My version of Vionnet’s ‘Chiton’ dress



A dress for Mansfield's 'When I was a bird' thedreamstress.com

That’s how I make historical work for me in a modern way.  Can’t wait to see how you do it!


  1. Elise says

    Product of the 90s, right here: I adore the corset/bodice-over dresses/jeans/skirts look.

    Yay! It’s been too long since I popped into the group. Sounds like a really fun challenge. Personal style is so neat, along with personal taste in historical period.

    Ooooh, I wonder if there is a WEDDING coming up! That’s a great place to wear historical clothing!

  2. I actually feel a bit like cheeting for this, but I am going to a ball in the end of November and I need to make a fabulous skirt for it, and what better than to use some historical inspiration. I’ve already decided to use one of my victorian corsets as a bodice.

  3. I’ve worn my transitional wrap stays / brassiere instead of a modern bra and no one seemed to notice, probably because wearing a dress and hat is enough of an occurrence in my hometown. 😀 And I have been thinking of making a chemise as a summer dress.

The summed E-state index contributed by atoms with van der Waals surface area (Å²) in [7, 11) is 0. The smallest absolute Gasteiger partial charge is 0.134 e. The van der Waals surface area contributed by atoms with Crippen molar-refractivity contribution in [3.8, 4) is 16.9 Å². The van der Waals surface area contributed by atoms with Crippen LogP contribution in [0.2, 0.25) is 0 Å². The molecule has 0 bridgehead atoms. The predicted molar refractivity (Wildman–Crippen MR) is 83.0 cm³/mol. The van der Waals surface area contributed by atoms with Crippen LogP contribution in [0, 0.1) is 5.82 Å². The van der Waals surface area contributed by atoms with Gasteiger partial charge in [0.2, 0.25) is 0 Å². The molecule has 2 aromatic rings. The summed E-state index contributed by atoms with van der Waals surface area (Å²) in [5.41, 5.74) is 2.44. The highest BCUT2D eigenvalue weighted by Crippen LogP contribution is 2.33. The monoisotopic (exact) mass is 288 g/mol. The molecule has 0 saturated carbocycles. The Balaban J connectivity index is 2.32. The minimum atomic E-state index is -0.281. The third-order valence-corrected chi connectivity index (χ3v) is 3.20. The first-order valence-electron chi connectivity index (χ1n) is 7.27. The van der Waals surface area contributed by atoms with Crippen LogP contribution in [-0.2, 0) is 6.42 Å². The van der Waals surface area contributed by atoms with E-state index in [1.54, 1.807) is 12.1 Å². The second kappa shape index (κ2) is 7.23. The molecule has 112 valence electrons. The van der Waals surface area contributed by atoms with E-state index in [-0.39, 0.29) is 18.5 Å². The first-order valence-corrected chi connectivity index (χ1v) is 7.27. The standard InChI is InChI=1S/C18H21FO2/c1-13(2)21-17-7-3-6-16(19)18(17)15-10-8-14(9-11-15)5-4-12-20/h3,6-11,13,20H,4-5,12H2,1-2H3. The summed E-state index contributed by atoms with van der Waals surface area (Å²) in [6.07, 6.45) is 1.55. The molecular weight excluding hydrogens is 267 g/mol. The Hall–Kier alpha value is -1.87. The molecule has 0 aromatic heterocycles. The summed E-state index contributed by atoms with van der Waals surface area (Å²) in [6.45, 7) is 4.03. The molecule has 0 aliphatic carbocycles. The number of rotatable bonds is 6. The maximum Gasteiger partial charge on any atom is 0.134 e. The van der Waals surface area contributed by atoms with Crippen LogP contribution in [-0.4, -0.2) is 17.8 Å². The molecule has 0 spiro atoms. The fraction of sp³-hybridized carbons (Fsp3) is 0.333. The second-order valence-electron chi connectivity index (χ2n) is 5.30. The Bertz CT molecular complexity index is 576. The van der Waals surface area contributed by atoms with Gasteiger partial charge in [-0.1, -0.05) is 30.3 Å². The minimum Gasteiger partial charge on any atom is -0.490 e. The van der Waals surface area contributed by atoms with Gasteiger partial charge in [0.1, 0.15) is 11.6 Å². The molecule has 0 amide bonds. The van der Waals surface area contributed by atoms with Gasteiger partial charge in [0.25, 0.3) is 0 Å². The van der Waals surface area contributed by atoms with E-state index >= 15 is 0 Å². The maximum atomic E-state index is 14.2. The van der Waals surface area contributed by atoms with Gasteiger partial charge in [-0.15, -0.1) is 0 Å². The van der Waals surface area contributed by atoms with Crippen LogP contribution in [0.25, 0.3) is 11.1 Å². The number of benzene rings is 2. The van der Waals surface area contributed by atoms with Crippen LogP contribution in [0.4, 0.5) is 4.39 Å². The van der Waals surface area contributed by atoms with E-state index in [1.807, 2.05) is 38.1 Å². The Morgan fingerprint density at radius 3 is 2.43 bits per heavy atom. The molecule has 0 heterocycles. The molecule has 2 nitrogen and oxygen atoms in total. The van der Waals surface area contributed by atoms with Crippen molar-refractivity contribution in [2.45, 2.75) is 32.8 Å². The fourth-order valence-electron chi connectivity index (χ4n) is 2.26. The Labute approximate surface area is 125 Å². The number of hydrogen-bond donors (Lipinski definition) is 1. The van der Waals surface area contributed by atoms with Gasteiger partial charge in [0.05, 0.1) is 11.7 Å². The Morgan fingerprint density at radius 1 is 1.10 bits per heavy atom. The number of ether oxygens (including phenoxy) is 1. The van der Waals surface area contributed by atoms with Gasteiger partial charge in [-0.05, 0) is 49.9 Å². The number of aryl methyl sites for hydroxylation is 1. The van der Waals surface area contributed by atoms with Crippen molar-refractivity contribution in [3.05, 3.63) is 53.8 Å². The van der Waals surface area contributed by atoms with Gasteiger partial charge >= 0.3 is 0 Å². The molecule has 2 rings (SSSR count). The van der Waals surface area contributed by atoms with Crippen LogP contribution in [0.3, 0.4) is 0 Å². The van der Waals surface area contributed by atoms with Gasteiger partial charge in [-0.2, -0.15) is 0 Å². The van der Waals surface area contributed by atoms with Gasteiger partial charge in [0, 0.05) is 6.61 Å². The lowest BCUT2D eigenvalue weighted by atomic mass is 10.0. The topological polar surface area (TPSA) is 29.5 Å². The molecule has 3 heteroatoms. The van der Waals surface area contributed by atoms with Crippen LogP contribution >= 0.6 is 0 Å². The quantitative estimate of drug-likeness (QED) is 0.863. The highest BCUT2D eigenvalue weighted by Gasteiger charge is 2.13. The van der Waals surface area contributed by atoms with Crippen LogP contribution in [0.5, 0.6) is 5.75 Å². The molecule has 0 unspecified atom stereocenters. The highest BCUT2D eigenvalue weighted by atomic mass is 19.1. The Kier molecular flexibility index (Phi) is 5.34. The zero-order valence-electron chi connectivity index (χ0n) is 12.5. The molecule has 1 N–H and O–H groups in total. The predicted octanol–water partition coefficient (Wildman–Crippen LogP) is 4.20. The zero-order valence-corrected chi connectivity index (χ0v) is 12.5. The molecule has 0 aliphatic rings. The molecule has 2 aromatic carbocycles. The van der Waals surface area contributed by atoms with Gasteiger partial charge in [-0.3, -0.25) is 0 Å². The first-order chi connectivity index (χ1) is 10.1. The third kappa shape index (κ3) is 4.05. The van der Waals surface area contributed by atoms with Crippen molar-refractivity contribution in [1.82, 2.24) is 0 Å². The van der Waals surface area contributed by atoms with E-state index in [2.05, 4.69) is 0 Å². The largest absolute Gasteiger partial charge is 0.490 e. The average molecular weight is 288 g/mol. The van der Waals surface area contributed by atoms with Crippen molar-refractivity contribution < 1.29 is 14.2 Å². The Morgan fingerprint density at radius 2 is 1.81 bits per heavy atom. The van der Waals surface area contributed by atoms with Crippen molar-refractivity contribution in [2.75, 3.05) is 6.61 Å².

What I will actually make, if anything, will probably be decided at the last moment…

  4. I always used to like the corset-as-a-bodice thing because I used to have a problem with back pain, and nothing fixes back pain like a corset. I always preferred 18th century stays though – more comfortable. Still, when I grew a bit the back pain improved (and I left my Goth phase behind) so I haven’t worn a corset in years. I’ll probably do something ’20s for this one, because there’s a Poiret pattern in Waugh’s Cut of Women’s Clothes that I’m itching to try. I love ’20s clothes.